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Encyclopedia Dubuque


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Affiliated with the Local History Network of the State Historical Society of Iowa, and the Iowa Museum Association.


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Zebulon Pike Lock and Dam (#11)
ZEBULON PIKE LOCK AND DAM. Major navigational improvement on the Upper MISSISSIPPI RIVER.
Construction of the locks ranks was one of the major construction projects ever attempted. Photo Courtesy: Bob Reding

Work on the lock and dam, named for famed explorer Zebulon Montgomery PIKE, began in 1933 with the construction of the locks. That work was completed on July 21, 1935. Construction of the dam was started on September 30, 1935. The facility was first put into operation on September 13, 1937 when W. A. Turner, the resident engineer and lock master of the dam, pressed a button closing the last of the thirteen tainter gates. The day was closed because no tow boats operated by Inland Waterways Corporation were due to pass at the locks. It was expected that the locks would be fully functional three days after the gates were lowered. Small pleasure boats were not stopped. A small spot on the Wisconsin side of the dam was left open for their passage. The water there was three feet deep.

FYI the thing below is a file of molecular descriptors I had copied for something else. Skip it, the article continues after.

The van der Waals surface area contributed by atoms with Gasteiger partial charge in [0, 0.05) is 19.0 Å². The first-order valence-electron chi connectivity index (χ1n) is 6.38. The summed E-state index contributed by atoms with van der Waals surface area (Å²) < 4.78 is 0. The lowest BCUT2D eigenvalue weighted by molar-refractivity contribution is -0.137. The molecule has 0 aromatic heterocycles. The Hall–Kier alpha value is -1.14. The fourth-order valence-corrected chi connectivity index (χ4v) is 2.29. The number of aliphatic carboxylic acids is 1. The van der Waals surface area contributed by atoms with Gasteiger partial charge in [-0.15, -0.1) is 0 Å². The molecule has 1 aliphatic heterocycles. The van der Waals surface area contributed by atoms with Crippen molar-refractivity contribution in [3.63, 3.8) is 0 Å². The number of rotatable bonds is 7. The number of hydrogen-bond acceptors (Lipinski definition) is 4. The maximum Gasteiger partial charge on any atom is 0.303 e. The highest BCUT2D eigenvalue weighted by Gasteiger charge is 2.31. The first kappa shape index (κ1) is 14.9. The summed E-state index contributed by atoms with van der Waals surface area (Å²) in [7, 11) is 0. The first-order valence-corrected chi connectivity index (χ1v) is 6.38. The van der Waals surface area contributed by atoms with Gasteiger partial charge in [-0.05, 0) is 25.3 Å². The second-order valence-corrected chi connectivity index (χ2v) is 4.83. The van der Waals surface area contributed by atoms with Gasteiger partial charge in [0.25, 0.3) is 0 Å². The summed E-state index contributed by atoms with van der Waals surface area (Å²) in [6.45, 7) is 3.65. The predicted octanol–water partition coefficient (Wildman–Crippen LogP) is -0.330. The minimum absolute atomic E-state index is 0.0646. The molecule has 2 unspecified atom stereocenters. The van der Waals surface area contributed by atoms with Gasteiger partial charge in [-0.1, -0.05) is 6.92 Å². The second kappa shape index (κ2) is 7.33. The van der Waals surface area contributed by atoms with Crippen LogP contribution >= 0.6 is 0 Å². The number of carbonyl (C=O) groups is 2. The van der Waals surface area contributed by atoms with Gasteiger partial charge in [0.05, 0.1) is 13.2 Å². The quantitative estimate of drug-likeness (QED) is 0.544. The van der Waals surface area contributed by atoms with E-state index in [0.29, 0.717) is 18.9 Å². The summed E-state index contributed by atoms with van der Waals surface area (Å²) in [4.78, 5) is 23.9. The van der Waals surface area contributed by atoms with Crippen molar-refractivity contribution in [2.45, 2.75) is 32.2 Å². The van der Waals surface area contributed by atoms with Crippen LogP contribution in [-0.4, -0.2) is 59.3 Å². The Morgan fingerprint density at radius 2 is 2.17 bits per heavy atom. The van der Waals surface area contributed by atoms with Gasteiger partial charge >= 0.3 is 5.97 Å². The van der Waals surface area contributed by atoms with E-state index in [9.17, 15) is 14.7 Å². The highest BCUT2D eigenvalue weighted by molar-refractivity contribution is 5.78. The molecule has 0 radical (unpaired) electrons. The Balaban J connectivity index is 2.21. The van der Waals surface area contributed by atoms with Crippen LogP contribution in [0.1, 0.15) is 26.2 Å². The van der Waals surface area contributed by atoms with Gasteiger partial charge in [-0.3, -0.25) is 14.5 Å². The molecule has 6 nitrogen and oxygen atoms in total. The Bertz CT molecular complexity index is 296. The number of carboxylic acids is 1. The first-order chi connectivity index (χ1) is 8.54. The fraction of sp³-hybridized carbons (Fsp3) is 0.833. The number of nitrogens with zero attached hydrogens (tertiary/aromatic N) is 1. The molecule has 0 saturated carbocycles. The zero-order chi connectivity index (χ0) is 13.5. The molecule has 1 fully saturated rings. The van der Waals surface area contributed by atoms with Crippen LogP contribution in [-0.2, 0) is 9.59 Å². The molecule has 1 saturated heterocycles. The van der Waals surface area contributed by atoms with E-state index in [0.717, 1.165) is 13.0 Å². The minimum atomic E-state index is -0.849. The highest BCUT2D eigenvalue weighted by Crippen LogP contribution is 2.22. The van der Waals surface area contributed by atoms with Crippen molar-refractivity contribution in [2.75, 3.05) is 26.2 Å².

The eleventh of, at the time, twenty-six LOCKS and dams between St. Paul and Minneapolis, Minnesota, and St. Louis, Missouri, the locks cost $1,470,000 to construct. The dam, at 4,818 feet was one of the largest on the river. The lift section of the dam measured 1,278 feet. The gates were 30 feet high and 55 feet long.

Workers are hardly visible within the soon-to-be-completed lock. Photo Courtesy: Bob Reding
The total cost of the project came to $7,443,000 including land acquisition and site preparation. As many as 1,000 workers were employed at the site at one time. Although it was announced that as many as four deaths could be expected on a project of this size, only two workers were killed. Harold Arendt fell to his death; Ardenal Thompson was fatally struck on the head by a stern-operated clam shovel. (Photo Courtesy: Daniel Callahan)



"Eagle Point Locks, Gates Are Closed, " Telegraph-Herald. Sept. 14, 1937, p. 1 and 9

Special thanks to Joe Schallan.